We’ve reached the time of year when the days seem impossibly short and the nights never ending. Good if you’re a vampire or like to go to sleep early, less exciting for the rest of us. So what is one to do with all this extra darkness? Well, read some dark books, of course. Because there’s nothing better to cut through the literal gloom than to curl up with some intellectual doom. All you need is a tiny light to see your book by. Read on for 50 gloriously dark novels to read during these dark days. After a while, you may even stop wishing for the light to… Read More
J M Coetzee
It’s a new year, and resolutions are flying left and right. Here’s one that’s always on everyone’s mind, beginning of the year or no: how to be a better person. Well, since science keeps proving that reading literary fiction accomplishes that very fact, why not attack a novel in order to spruce up your heart and mind? Click through for 50 novels to make you kinder, cleverer, more productive, and a whole lot more open to the experience of… Read More
No matter how old you are, the back-to-school season holds a certain kind of allure – be it nostalgia for scholarly tradition, the crisping of the days, a Pavlovian need to buy books, or just the satisfaction that you don’t have to be in class ever again. If you’re looking to indulge yourself without the schoolwork, you may take pleasure in another hallowed tradition: the campus novel. That is, books concerning the lives of students, professors, and miscellaneous academics, generally in or around a college. Here are 50 of the… Read More
Famous authors: they once were little kids who drew pictures for their parents, just like us. Recently, a few childhood drawings of E.E. Cummings were discovered and put on display by the Massachusetts Historical Society — and while it’s not clear whether they tell us anything about the future poet’s work, they’re certainly a fun window into the life of the artist as a young boy. After the jump, see a few more early artworks by some of your favorite authors — and be sure to add any others you find to the list in the comments.
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The thing about reading is this: it takes a long time. There are innumerable books in the world, and many more good ones than can be read by any mortal in a lifetime. It’s hard to choose — especially if you’re a slow reader. So, to go along with the list of the best albums from 1963-2013, here you will find a single must-read book from each of the last 50… Read More
Ten days into the Venice Biennale, the vast majority of reporting has been dedicated to three things: the inaugural national pavilion for Vatican City, the palpable aftershocks of political unrest in the Maldives, and the avalanche of praise for Massimiliano Gioni, who curated the centerpiece of the fair (seriously, I cannot find an unfavorable word about that guy). There is a lot of compression and consolidation at work, which makes sense, but it leaves out a lot. After the jump, discover a few pieces of work that have slipped away underrated so far at Venice.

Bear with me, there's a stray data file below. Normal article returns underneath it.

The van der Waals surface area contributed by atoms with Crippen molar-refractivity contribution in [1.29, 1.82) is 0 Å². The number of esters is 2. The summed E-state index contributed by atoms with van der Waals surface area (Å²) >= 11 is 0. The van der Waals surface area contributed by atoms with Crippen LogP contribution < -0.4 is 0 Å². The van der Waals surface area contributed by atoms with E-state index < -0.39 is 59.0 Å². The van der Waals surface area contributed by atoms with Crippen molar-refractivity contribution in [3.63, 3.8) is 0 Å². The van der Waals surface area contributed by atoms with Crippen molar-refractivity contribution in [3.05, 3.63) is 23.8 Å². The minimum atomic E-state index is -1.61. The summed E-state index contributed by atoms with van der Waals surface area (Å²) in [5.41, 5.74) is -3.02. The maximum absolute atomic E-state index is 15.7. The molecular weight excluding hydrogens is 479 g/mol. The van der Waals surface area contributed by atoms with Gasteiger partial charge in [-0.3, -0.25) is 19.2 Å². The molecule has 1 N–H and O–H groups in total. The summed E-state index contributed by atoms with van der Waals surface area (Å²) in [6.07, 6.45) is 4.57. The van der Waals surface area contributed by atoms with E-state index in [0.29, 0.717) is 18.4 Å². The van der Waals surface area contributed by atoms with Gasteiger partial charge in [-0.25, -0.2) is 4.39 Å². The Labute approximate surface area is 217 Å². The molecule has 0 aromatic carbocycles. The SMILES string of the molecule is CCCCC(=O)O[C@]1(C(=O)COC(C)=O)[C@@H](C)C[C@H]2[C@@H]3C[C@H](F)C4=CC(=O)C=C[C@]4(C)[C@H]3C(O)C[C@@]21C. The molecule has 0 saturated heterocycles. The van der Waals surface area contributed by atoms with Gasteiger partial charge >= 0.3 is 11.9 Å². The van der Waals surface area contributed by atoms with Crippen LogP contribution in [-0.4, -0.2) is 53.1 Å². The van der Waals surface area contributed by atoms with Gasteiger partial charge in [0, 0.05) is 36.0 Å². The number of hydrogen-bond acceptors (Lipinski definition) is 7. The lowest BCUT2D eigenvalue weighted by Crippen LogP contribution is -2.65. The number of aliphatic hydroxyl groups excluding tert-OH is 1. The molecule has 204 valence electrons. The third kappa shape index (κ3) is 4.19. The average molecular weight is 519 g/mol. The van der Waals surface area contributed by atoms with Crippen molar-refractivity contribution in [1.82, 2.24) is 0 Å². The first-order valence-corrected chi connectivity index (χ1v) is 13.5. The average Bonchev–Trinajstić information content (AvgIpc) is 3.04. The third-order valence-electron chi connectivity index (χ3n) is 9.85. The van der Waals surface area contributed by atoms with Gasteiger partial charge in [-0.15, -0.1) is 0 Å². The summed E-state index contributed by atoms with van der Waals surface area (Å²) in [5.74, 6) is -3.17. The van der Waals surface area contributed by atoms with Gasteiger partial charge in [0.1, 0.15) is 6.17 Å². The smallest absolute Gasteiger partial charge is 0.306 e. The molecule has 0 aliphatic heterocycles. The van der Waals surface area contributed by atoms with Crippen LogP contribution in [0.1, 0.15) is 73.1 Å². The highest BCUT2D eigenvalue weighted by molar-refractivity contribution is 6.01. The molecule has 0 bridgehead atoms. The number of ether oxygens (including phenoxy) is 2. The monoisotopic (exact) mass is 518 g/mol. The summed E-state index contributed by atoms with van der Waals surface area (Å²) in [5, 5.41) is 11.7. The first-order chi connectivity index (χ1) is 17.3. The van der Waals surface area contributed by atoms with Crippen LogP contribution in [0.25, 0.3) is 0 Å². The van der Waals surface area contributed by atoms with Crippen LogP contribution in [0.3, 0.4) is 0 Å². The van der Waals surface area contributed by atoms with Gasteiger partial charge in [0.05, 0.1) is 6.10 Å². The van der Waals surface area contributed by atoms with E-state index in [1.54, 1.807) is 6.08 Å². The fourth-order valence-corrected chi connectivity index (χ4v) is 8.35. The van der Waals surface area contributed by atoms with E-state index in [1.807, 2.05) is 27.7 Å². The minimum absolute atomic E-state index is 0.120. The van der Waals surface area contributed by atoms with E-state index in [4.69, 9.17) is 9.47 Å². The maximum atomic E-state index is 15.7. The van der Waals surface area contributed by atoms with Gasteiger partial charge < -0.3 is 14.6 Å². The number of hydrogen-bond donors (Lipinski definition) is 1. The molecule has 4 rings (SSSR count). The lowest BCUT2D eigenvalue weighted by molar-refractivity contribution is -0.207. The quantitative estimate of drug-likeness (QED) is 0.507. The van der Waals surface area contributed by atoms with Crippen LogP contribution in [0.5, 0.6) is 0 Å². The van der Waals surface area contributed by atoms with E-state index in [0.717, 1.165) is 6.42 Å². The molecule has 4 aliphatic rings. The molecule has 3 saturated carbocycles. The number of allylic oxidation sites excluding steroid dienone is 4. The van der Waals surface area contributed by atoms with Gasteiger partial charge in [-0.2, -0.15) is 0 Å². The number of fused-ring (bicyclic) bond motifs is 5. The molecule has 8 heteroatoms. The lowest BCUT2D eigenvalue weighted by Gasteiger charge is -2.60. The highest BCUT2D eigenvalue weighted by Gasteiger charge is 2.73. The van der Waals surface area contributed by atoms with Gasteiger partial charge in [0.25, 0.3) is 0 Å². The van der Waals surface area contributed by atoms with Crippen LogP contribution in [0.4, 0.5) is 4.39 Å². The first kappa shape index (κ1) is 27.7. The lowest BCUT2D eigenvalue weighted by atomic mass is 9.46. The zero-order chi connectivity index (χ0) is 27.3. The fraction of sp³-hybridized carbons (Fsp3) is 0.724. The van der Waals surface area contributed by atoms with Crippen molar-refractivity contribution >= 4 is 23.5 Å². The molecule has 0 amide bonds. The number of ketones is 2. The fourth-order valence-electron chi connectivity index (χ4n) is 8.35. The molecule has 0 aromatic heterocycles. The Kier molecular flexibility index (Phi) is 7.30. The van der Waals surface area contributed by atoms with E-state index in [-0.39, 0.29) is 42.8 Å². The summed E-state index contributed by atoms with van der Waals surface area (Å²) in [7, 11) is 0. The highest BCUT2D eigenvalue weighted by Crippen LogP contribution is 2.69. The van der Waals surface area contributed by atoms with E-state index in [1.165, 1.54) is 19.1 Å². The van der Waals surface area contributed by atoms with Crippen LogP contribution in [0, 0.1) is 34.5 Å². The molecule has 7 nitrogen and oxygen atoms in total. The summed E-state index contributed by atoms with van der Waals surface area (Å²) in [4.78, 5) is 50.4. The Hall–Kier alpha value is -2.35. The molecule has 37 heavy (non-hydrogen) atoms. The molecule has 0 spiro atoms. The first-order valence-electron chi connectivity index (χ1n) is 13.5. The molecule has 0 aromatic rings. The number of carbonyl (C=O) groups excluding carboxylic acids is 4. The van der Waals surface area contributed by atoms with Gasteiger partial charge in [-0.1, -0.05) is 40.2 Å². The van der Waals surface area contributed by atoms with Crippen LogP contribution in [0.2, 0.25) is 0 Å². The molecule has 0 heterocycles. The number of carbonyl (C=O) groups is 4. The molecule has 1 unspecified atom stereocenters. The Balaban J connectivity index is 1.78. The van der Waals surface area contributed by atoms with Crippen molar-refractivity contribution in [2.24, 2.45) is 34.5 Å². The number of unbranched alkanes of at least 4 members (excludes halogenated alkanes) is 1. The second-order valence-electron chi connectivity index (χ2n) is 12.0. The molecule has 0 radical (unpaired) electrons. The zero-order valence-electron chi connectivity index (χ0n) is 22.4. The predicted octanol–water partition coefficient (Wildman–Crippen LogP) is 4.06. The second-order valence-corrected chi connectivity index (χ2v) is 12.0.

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Today is famed Colombian novelist Gabriel García Márquez’s 84th birthday. Known for his importance in developing the genre of magical realism as well as his lush descriptions of an often only slightly shifted Colombia, Márquez has created some of the most beautiful worlds of any writer living today. In the introduction to the Everyman’s Library edition of One Hundred Years of Solitude, author Carlos Fuentes writes, “[Márquez] creates a place. A mythical locale: Macondo. García Márquez, story-teller, knows that presence dissolves without a place (a base of resistance) that can be all places: a place that will hold everyone, that will hold all of us: the seat of time, she enshrinement of all times, the meeting ground of memory and desire, a common present where everything can begin again: a temple, a book.”
Indeed, place can be one of the most important ingredients in a novel or story, and since we associate Márquez so deeply with the Colombia he has created for us, we decided to take a look at more authors who are tied to a specific place, and whose work relies on a strong evocation of that land, whether foreign or domestic. Click through to take a look at our ten favorite writers of place, and let us know if we’ve missed your favorite in the comments.
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[Editor’s note: While your Flavorwire editors take a much-needed holiday break, we’re revisiting some of our most popular features of the year. This post was originally published May 18, 2011.] Jezebel-writer Anna North’s debut novel, America Pacifica, is out today. The story centers around an impoverished teenage girl who is struggling to survive on an increasingly toxic island in the Pacific Ocean after a future Ice Age sets in and freezes the mainland. Though the writing can be a little clunky — especially with respect to class issues — North provides good lens into the many ways an aggrieved soul can turn against the world, and how difficult it is to get back our dignity once we’ve lost it. With this in mind, we decided to run a post on books that expose the darker side of humanity — a roundup of the most disturbing novels and short stories through time, if you will.
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Today at Flavorpill, we listened to “Wild Man,” a song off of Kate Bush’s first studio album in six years. We learned the back stories behind some of the worst album covers in music history. We laughed out loud while reading the Guardian’s roundup of Woody Allen’s best jokes. We… Read More